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UK solicitors warned on growing problem of title fraud

Monday, 11 September, 2017

With reports of fraud in land transactions and registration of title continuing to rise, HM Land Registry and the Law Society have jointly published a practice note for solicitors on some of the indicators of potential title fraud.

New types of title fraud are appearing all the time, as criminals' ingenuity exploits loopholes in the system. They often include the presentation of forged registration or identity documents as part of HM Land Registry applications for transfers by sale or succession.

HM Land Registry has spent several years gathering evidence of identity and other fraud techniques derived from successful and unsuccessful fraudsters' attempts to obtain title to land. With the help of Law Society members, the two organisations have collected some examples of title fraud encountered in daily practice, and described them in the guidance.

Some recent cases that highlight some of the key warning signs were:

  • Purrunsing v A'Court and Another (2016 EWHC 789 Ch);
  • P&P Property Limited v Owen White & Catlin (2016 EWHC 2276 Ch); and
  • Dreamvar (UK) Ltd v Mishcon de Reya and Mary Monson Solicitors Ltd (2016 EWHC 3316 Ch).

Though some methods are in very wide use by fraudsters, they vary in their details and are constantly evolving, so a box-ticking approach to fraud prevention is not good enough, says the guidance. However, checklists of warning signs can be helpful, as well as a general alertness to anything unusual in the transaction.

For example, in the Purrunsing case, there were a number of potentially suspicious fraud indicators, with the seller pressing for completion on an expedited basis, while the official copy entries for the property contained an alternative address for service which was not the address given for communications by the supposed owner.

'Practitioners should look at each transaction as a whole', says the guidance. 'It will rarely be the case that one factor alone will betray a fraudulent transaction. In most cases, it is a matter of looking at all aspects of the case together and taking an informed view on the likelihood of fraud and the appropriate measures to be deployed to guard against it.'

Sometimes fraudsters pose as buyers and adopt fictitious ID to enter into a proposed purchase, only to withdraw before they exchange. The information they obtain through this process can then be used to commit title fraud on the owner of the property. For example, they can impersonate the registered proprietor (or unregistered owner) in order to sell or mortgage a property using the false ID. Proprietors most at risk are sole owners, especially of unmortgaged properties; absent owners, particularly landlords or owners living or travelling overseas; those who are deceased, or who are in a care home or hospital; and long-established owners who may have built up equity in a property and perhaps have a small mortgage or no mortgage.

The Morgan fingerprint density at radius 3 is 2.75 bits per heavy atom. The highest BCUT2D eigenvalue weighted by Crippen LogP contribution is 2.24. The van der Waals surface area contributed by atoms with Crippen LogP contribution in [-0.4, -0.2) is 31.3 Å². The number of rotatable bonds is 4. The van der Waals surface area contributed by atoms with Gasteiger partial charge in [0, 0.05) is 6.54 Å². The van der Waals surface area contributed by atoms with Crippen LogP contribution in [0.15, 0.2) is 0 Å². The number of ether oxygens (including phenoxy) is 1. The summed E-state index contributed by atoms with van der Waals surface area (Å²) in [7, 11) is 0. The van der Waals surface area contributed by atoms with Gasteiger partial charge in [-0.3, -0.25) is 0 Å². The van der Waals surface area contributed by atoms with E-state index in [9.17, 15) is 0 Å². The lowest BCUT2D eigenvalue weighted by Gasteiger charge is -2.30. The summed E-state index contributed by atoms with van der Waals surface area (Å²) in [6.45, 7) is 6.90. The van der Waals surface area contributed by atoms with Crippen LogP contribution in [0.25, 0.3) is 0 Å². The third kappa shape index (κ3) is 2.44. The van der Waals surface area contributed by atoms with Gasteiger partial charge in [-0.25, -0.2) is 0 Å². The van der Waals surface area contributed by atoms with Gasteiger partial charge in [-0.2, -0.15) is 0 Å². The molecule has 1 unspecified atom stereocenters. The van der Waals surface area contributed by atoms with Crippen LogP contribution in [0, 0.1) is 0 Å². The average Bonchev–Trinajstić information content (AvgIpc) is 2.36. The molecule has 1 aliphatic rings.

Factors that may indicate fraud risk include an address for service (that is, the notification address recorded on the register) that is not the address of the property (especially if it is a care home, or overseas); a registered proprietor who has been proprietor for a very long time and may therefore be elderly; or a personal representative responsible for a property where the owner has died and the property is to be sold.

Lenders are sometimes defrauded by the submission of forged discharges. In one example, the Land Registry received a discharge purporting to be received from a lender who was an overseas company. The Land Registry served notices that ultimately identified this discharge as fraudulent.

In other cases, solicitors have been provided with a mortgage discharge document fraudulently purporting to come from the property's owner, which the solicitor then forwarded to HM Land Registry and applied to remove the charge. Such action can lead to the firm being liable for negligent misrepresentation.

It is also possible for a buyer to use false ID, such as a fake passport, to carry through a transaction, and then abscond with the funds raised from a lender.

Even conveyancing firms can be impersonated by the use of fake letterheads copied from real firms. The fraudster typically creates a false email address, differing from the email address of the genuine firm by only a single letter or symbol. Organised fraudsters will go to considerable lengths to mislead a buyer into sending purchase monies to them, sometimes even registering a fake sub-office with the Solicitors Regulation Authority and creating fake websites. However, frauds are not perpetrated only by third party criminals. It frequently happens that the culprits are family members, friends or partners of the proprietor.

Some recent cases of fraud have raised legal issues that now await resolution in the England and Wales Court of Appeal. The guidance will be revised when that happens, says the Law Society.

Sources

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